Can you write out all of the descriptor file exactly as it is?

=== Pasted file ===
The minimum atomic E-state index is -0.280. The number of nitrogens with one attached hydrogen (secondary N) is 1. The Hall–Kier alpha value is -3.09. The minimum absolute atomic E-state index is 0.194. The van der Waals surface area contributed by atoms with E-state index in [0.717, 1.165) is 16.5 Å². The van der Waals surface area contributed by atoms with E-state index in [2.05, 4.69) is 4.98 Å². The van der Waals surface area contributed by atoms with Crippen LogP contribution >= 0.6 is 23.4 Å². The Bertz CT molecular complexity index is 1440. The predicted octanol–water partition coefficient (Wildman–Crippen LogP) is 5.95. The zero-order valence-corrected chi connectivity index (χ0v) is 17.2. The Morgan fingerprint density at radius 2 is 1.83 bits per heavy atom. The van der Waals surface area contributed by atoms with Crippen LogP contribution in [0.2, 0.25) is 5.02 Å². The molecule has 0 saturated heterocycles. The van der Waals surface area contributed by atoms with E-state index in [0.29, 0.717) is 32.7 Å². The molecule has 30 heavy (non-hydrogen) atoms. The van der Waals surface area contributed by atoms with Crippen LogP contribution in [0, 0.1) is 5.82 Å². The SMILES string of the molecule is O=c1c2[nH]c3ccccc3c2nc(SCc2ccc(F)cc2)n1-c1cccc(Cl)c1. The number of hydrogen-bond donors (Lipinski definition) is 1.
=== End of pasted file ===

The minimum atomic E-state index is -0.280. The number of nitrogens with one attached hydrogen (secondary N) is 1. The Hall–Kier alpha value is -3.09. The minimum absolute atomic E-state index is 0.194. The van der Waals surface area contributed by atoms with E-state index in [0.717, 1.165) is 16.5 Å². The van der Waals surface area contributed by atoms with E-state index in [2.05, 4.69) is 4.98 Å². The van der Waals surface area contributed by atoms with Crippen LogP contribution >= 0.6 is 23.4 Å². The Bertz CT molecular complexity index is 1440. The predicted octanol–water partition coefficient (Wildman–Crippen LogP) is 5.95. The zero-order valence-corrected chi connectivity index (χ0v) is 17.2. The Morgan fingerprint density at radius 2 is 1.83 bits per heavy atom. The van der Waals surface area contributed by atoms with Crippen LogP contribution in [0.2, 0.25) is 5.02 Å². The molecule has 0 saturated heterocycles. The van der Waals surface area contributed by atoms with E-state index in [0.29, 0.717) is 32.7 Å². The molecule has 30 heavy (non-hydrogen) atoms. The van der Waals surface area contributed by atoms with Crippen LogP contribution in [0, 0.1) is 5.82 Å². The SMILES string of the molecule is O=c1c2[nH]c3ccccc3c2nc(SCc2ccc(F)cc2)n1-c1cccc(Cl)c1. The number of hydrogen-bond donors (Lipinski definition) is 1.